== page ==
• The “authorized by law” exception in the Antideficiency Act exempts from that Act’s general prohibition not only those obligations for which there is statutory authority, but also those obligations necessarily incident to initiatives undertaken within the President’s constitutional powers.
    • A government agency may employ personal services in advance of appropriations only when there is a reasonable and articulable connection between the function to be performed and the safety of human life or the protection of property, and when there is some reasonable likelihood that either or both would be compromised in some degree by delay in the performance of the function in question. (emphasis added)

1980 Opinion from Attorney General Civiletti: Applicability of the Antideficiency Act Upon a Lapse in an Agency’s Appropriation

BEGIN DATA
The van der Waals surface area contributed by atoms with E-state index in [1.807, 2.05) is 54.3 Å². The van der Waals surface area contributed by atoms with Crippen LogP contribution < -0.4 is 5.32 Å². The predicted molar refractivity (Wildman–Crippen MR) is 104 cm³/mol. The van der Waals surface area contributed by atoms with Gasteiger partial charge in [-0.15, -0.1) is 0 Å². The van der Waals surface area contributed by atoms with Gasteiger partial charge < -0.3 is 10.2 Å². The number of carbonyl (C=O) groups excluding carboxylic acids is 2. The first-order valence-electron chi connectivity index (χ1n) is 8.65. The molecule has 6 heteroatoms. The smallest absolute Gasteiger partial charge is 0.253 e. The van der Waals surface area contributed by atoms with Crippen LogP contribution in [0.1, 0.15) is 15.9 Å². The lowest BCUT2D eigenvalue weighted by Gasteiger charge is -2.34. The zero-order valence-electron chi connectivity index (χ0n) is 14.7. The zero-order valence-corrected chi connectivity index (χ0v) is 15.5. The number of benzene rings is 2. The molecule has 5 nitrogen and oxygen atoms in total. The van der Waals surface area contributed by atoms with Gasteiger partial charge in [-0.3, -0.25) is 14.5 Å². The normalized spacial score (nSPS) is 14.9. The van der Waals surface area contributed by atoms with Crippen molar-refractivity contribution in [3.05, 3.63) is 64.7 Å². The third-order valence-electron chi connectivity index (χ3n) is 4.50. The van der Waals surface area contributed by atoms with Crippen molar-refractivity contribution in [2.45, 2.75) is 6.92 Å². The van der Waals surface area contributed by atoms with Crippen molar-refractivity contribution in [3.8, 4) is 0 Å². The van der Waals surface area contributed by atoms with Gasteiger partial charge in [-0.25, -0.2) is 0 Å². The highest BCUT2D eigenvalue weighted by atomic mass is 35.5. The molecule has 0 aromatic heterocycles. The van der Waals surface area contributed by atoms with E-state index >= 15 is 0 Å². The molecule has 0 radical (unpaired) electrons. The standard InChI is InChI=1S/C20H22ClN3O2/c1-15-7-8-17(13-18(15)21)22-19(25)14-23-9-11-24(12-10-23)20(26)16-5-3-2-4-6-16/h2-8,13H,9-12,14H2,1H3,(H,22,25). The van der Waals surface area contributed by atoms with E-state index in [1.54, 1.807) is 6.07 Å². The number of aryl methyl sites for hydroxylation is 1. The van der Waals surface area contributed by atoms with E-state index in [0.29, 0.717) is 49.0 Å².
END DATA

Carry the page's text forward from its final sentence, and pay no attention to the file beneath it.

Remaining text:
• If, after the expiration of an agency’s appropriation, Congress has not enacted an appropriation for the immediately subsequent period, the agency may obligate no further funds except as necessary to bring about the orderly termination of its functions, and the obligation or expenditure of funds for any purpose not otherwise authorized by law would be a violation of the Antideficiency Act.
  • The manifest purpose of the Antideficiency Act is to insure that Congress will determine for what purpose the government’s money is to be spent and how much for each purpose.
  • Because no statute generally permits federal agencies to incur obligations without appropriations for the pay of employees, agencies are not, in general, authorized to employ the services of their employees upon a lapse in appropriations.
  • Historical Background